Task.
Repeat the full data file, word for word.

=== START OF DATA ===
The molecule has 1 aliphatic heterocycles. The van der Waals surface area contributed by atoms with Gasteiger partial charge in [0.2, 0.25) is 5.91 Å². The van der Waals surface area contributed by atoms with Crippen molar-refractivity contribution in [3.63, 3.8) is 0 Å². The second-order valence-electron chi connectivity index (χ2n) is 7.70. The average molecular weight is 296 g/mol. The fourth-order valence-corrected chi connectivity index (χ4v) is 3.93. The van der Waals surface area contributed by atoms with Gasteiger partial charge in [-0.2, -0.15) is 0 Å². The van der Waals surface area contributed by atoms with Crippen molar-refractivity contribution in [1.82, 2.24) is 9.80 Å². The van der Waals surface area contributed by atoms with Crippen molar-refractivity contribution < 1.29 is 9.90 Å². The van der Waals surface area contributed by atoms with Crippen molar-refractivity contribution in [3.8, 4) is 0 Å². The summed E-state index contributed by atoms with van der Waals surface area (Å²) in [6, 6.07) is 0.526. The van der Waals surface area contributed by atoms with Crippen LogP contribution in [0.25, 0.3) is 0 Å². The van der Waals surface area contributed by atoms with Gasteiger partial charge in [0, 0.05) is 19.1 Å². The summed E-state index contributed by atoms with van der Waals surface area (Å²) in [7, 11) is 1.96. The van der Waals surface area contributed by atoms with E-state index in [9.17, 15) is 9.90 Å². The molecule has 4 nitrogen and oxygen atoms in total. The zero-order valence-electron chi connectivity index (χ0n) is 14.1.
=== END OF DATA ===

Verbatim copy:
The molecule has 1 aliphatic heterocycles. The van der Waals surface area contributed by atoms with Gasteiger partial charge in [0.2, 0.25) is 5.91 Å². The van der Waals surface area contributed by atoms with Crippen molar-refractivity contribution in [3.63, 3.8) is 0 Å². The second-order valence-electron chi connectivity index (χ2n) is 7.70. The average molecular weight is 296 g/mol. The fourth-order valence-corrected chi connectivity index (χ4v) is 3.93. The van der Waals surface area contributed by atoms with Gasteiger partial charge in [-0.2, -0.15) is 0 Å². The van der Waals surface area contributed by atoms with Crippen molar-refractivity contribution in [1.82, 2.24) is 9.80 Å². The van der Waals surface area contributed by atoms with Crippen molar-refractivity contribution < 1.29 is 9.90 Å². The van der Waals surface area contributed by atoms with Crippen molar-refractivity contribution in [3.8, 4) is 0 Å². The summed E-state index contributed by atoms with van der Waals surface area (Å²) in [6, 6.07) is 0.526. The van der Waals surface area contributed by atoms with Crippen LogP contribution in [0.25, 0.3) is 0 Å². The van der Waals surface area contributed by atoms with Gasteiger partial charge in [0, 0.05) is 19.1 Å². The summed E-state index contributed by atoms with van der Waals surface area (Å²) in [7, 11) is 1.96. The van der Waals surface area contributed by atoms with E-state index in [9.17, 15) is 9.90 Å². The molecule has 4 nitrogen and oxygen atoms in total. The zero-order valence-electron chi connectivity index (χ0n) is 14.1.